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Apple hints how its full-glass keyboard for iPad and MacBook will work

Asus Zenbook 17 Fold OLED 2
© NextPit

It seems Apple is not giving up on the idea of having a glass keyboard for its iPad Pro and MacBook. The company introduced a MacBook with integrated touch bar on the keyboard in 2016. However, it was eventually scrapped on the succeeding models. Now, a new patent reveals that Apple might be considering a beefed-up version with full glass design and realistic typing feedback.

As spotted by Patently Apple, the latest filing relates to an input device in the form of a keyboard with no mechanical components and that can be utilized into Apple's hardware including the iPad. It should be noted that the device is different to one of Apple's earlier ideas of a typical keyboard with a hybrid docking system if coupled with a tablet.

Apple's full-glass keyboard for iPad and MacBook

The patent's sketches show that the keyless keyboard will be built within the iPad's case or cover replacing the traditional mechanical keyboard. What's interesting is the set of applications associated with this device, which include turning the keyboard into an adaptive display or virtually allowing customizations and turning it into a huge trackpad.

Apple wants to provide advanced haptics feedback that will mimic the experience when typing on mechanical keyboards. In order to achieve this, the patent employs haptic actuators that will produce physical feedback every time a user starts to press a key on the screen. Apple will also use force sensing technology along with touch sensing to differentiate accidental presses from intentional inputs.

Apple Glass Keyless Keyboard Patent
Apple's patent about a full-glass keyless keyboard for iPad and MacBook / © Patently Apple

In the case of MacBook, the device will act as a secondary bottom display forming a dual-screen form factor. If the hinge supports 360-degree rotation, this design will be comparable to Microsoft's Surface Duo 2 rather than having a full folding mechanism found on the Asus ZenBook Fold 17 (review).

These findings do not mean we could see the full-glass keyboard happening anytime soon or in the near future. Possibly, the device may never materialize at all. Regardless, we want to know your thoughts about this Apple hardware. Let us know in the comment section.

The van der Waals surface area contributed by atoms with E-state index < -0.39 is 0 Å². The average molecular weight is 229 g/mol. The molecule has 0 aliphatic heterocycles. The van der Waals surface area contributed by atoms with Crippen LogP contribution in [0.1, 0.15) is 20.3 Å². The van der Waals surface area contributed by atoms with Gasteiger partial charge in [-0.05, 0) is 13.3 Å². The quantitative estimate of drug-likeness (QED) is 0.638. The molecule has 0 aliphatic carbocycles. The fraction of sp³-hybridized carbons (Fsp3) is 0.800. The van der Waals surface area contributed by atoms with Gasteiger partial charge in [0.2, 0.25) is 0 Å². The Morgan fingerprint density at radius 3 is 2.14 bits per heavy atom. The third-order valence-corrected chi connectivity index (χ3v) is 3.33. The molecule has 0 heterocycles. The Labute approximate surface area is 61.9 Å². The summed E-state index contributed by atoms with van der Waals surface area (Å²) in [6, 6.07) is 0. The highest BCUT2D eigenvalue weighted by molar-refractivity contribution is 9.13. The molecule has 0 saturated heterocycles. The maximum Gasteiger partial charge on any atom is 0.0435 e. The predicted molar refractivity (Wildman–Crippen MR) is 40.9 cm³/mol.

Jade Bryan

Jade Bryan

I still remember how amazed I was when I first got hold of the Nokia 3210 back when I was a kid, and it was during that time I developed my love for technology, particularly for mobile phones. I started sharing my knowledge through writing in different blogs and forums back in Nokia Nseries era. I even make videos before where I put different phones side-by-side. Today, I'm still an avid enthusiast of smartphones, but my interests have evolved into smart devices and electric vehicles.

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3 comments

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  • storm 1 week ago Link to comment

    As a touch typist, this looks nightmarish.


    • Jade Bryan 1 week ago Link to comment

      But the idea of a keyless keyboard replacing mechanical keyboards in the near future is not impossible at all.


      • storm 1 week ago Link to comment

        It's not an impossible idea. The question remains whether it's a good one. IMHO, swipe/gesture typing strikes me as the most sensible glass based approach.

        But this is likely to be superseded by speech input soon outside of noisy or public environments. And with earpiece sensitivity, maybe subvocalized reverse induction speech input for those noisy/public spaces.

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